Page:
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  • Tim Petry, Livestock Marketing Economist

Cyclically Low U.S. Beef Cow Numbers Will Support Prices

Insight into the 2024 cattle market.


The USDA National Agricultural Statistics Service (NASS) released the annual Cattle inventory report Jan. 31, 2024. Given the continuing drought in important cattle regions, with forced liquidation and elevated beef cow slaughter, the big question was how much the herd declined.


U.S. beef cows on Jan. 1, 2024, at 28.22 million head were down 716,300 head from the 28.94 million head on Jan. 1, 2023. The 2023 and 2024 numbers were even below the 28.96 million beef cows at the last cyclical low in 2014, which saw the previous record-high cattle prices. 




2023 marked the fifth straight year of U.S. beef cow cyclical liquidation. Numbers peaked Jan. 1, 2019, at 31.7 milion head, so the five-year decline was about 3.5 million head or 11%.


The rapid cyclical beef cow expansion from 2014 through 2018 meant many cow-calf operations were near fully stocked. Beef production reached record-high levels in 2019, which pressured prices. Even with generally favorable grazing conditions, beef cow numbers began the cyclical decline. 


The COVID-19 pandemic in 2020 disrupted cattle slaughter capacity and caused volatility and a cyclical low in cattle prices. Drought also started the year in the Four Corners and Pacific Northwest regions, and expanded into much of the Western United States. Expanding and intensifying drought conditions in 2021 with more than 50% of the beef cow herd in areas with at least some drought contributed to continued beef cow liquidation. 


Although cattle prices started increasing cyclically in 2021 and continued in 2022 due to the lower cattle numbers and good domestic and export beef demand, drought even worsened in 2022 with 76% of the cow herd in drought by late summer. Drought conditions in 2023 improved in some important cattle producing regions, with only 35% of beef cows in drought by year end. Cattle prices reached record-high levels.


The top 10 beef cow states in order of importance are Texas, Oklahoma, Missouri, Nebraska, South Dakota, Kansas, Montana, Kentucky, Florida and North Dakota, which account for 57% of the U.S. beef cow herd. All of those states except Kentucky experienced declining beef cow numbers.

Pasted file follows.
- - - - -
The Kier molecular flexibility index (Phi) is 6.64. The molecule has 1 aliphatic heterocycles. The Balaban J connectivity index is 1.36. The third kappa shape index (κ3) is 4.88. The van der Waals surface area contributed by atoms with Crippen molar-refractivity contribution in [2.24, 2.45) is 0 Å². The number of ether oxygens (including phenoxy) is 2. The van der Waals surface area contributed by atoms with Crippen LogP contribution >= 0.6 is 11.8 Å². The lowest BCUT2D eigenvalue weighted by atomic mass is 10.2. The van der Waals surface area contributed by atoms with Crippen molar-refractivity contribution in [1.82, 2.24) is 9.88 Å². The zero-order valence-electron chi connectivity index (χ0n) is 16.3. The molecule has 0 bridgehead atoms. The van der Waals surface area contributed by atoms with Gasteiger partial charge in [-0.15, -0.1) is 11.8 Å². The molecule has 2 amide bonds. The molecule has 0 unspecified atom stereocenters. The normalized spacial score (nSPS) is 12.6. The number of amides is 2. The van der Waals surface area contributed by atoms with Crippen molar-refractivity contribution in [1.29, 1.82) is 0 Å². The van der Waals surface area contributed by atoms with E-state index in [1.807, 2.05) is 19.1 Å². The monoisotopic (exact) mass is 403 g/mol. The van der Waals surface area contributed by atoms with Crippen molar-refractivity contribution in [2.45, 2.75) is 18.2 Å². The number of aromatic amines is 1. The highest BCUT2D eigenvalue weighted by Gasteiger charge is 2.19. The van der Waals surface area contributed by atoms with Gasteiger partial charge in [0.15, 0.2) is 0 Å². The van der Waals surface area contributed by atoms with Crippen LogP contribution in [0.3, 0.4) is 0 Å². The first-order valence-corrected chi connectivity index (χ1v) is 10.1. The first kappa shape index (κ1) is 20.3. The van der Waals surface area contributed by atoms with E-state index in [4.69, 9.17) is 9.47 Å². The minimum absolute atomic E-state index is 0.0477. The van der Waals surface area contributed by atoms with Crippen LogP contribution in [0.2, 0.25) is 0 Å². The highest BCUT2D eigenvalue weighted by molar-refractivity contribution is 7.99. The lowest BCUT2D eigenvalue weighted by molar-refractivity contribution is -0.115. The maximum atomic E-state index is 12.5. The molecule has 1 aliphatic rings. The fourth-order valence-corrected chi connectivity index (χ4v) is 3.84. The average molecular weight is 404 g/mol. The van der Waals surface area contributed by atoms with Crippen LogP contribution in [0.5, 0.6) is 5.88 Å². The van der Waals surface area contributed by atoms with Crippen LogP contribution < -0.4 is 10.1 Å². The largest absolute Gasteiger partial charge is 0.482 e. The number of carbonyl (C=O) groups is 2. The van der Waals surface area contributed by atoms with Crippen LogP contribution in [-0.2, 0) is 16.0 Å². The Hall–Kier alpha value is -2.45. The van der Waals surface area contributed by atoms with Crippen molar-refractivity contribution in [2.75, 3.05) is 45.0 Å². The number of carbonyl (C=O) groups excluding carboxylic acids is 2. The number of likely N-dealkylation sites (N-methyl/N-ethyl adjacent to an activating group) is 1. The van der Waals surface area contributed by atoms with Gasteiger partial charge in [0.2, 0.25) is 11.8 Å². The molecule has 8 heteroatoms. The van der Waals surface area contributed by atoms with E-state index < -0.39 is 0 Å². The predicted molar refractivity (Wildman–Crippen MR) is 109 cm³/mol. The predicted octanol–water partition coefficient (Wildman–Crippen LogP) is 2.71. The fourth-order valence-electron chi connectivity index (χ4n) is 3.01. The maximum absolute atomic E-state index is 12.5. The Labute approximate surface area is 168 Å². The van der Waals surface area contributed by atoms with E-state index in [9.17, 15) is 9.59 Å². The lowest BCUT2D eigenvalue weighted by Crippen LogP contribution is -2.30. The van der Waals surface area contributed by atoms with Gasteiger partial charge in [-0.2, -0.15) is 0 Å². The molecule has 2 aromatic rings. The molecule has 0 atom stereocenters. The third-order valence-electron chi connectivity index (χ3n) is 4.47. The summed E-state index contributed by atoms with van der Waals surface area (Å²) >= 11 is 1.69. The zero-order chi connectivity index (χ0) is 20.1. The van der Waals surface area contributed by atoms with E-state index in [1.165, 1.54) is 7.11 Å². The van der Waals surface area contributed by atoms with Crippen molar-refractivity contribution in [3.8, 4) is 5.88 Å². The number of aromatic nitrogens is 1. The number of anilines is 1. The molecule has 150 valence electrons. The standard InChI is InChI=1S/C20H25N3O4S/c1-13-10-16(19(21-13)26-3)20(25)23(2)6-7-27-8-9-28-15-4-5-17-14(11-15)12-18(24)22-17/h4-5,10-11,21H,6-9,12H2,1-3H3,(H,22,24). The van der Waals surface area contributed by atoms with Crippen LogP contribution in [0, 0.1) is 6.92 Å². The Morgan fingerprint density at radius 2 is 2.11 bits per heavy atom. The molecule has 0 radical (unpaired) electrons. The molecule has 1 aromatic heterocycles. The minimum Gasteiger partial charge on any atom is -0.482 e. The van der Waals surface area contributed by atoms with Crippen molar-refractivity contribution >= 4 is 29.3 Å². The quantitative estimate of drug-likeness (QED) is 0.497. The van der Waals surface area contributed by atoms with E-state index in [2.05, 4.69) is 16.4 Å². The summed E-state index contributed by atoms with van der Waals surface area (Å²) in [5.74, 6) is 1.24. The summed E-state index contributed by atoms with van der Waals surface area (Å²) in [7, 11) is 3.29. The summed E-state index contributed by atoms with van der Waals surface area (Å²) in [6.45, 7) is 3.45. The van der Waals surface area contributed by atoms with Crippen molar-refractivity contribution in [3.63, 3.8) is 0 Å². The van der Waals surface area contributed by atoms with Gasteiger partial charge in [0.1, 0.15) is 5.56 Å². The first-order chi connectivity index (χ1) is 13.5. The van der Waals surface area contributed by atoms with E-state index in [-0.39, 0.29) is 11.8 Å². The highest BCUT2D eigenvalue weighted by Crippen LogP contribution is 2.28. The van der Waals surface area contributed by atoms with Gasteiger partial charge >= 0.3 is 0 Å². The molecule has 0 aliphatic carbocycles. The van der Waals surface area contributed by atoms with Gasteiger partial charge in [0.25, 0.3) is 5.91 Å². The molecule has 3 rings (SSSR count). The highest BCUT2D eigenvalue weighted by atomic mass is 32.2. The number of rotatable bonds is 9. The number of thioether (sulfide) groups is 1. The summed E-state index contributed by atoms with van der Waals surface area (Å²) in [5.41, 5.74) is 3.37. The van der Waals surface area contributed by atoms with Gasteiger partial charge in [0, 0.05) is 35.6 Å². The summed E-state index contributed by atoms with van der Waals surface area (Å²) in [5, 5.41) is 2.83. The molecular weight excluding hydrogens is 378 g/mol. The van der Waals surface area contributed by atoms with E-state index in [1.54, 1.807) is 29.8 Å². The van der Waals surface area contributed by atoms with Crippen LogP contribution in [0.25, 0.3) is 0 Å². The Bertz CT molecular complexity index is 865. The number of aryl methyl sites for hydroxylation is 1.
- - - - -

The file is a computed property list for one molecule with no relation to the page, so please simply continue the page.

Beef cow liquidation was most severe in the Southern Plains with Texas losing 185,000 cows. Missouri continued with a 116,000-head drop, Oklahoma down 69,000, and Kansas dropping 51,000 head.                  

Declines continued to move up into the Northern Plains with Nebraska losing 67,000 beef cows, South Dakota dropping 31,000, Montana down 20,000 head and North Dakota declining 16,000 head.

Modest beef cow increases were recorded in a few Western, Eastern and Appalachian states. Notable increases were Pennsylvania up 20,000 head, Utah and Kentucky increasing 12,000 head each, with 11,000-head expansion occurring in North Carolina and Virginia.


The 2024 U.S. beef replacement heifer inventory at 4.86 million head declined 71,300 head (1.5%). That was the lowest number since USDA records began in 1965. The number of bred beef heifers expected to calve in 2024 was 3.05 million, down 2% from last year.


The historical low number of replacement heifers will limit beef cow herd rebuilding this year. Of course, weather remains the wild card to when restocking in earnest can occur.


The 2023 U.S. calf crop (including beef and dairy calves) declined 2.5% at 33.59 million head, and will decline again this year. 


The declining beef cow herd and calf crops will mean fewer cattle marketed and declining beef production in 2024 and likely in future years. That will be supportive to cattle prices.


Current cattle prices, except for bred cows and heifers, are at record-high levels and are expected to continue to increase cyclically. However, price volatility and risk will likely continue. Drought conditions linger in some areas, the potential size of the 2024 corn crop is unknown, domestic and export beef demand face challenges, and geopolitical tensions continue around the world.  

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